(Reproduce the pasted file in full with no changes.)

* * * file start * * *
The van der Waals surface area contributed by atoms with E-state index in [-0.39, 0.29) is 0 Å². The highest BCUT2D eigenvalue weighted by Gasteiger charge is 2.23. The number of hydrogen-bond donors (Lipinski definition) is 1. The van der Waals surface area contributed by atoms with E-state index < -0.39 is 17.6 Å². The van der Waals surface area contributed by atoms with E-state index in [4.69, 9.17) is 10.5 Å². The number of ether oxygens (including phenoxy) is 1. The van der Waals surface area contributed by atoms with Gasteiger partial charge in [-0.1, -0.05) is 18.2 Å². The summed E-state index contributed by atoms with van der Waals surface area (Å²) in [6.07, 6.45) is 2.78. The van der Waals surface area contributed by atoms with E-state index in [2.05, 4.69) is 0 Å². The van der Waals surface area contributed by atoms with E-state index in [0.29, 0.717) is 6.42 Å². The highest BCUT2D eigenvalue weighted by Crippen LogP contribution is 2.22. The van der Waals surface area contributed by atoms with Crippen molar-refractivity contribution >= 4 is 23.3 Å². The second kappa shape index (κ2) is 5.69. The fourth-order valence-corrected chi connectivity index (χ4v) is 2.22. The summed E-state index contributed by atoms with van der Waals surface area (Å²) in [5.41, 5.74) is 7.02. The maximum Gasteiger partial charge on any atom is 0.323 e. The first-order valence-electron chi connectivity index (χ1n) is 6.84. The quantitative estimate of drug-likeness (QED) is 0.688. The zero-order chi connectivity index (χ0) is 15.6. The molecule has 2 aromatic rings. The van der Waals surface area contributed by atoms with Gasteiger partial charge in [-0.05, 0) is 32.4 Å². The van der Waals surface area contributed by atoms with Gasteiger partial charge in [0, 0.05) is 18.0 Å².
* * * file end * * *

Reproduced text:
The van der Waals surface area contributed by atoms with E-state index in [-0.39, 0.29) is 0 Å². The highest BCUT2D eigenvalue weighted by Gasteiger charge is 2.23. The number of hydrogen-bond donors (Lipinski definition) is 1. The van der Waals surface area contributed by atoms with E-state index < -0.39 is 17.6 Å². The van der Waals surface area contributed by atoms with E-state index in [4.69, 9.17) is 10.5 Å². The number of ether oxygens (including phenoxy) is 1. The van der Waals surface area contributed by atoms with Gasteiger partial charge in [-0.1, -0.05) is 18.2 Å². The summed E-state index contributed by atoms with van der Waals surface area (Å²) in [6.07, 6.45) is 2.78. The van der Waals surface area contributed by atoms with E-state index in [2.05, 4.69) is 0 Å². The van der Waals surface area contributed by atoms with E-state index in [0.29, 0.717) is 6.42 Å². The highest BCUT2D eigenvalue weighted by Crippen LogP contribution is 2.22. The van der Waals surface area contributed by atoms with Crippen molar-refractivity contribution >= 4 is 23.3 Å². The second kappa shape index (κ2) is 5.69. The fourth-order valence-corrected chi connectivity index (χ4v) is 2.22. The summed E-state index contributed by atoms with van der Waals surface area (Å²) in [5.41, 5.74) is 7.02. The maximum Gasteiger partial charge on any atom is 0.323 e. The first-order valence-electron chi connectivity index (χ1n) is 6.84. The quantitative estimate of drug-likeness (QED) is 0.688. The zero-order chi connectivity index (χ0) is 15.6. The molecule has 2 aromatic rings. The van der Waals surface area contributed by atoms with Gasteiger partial charge in [-0.05, 0) is 32.4 Å². The van der Waals surface area contributed by atoms with Gasteiger partial charge in [0, 0.05) is 18.0 Å².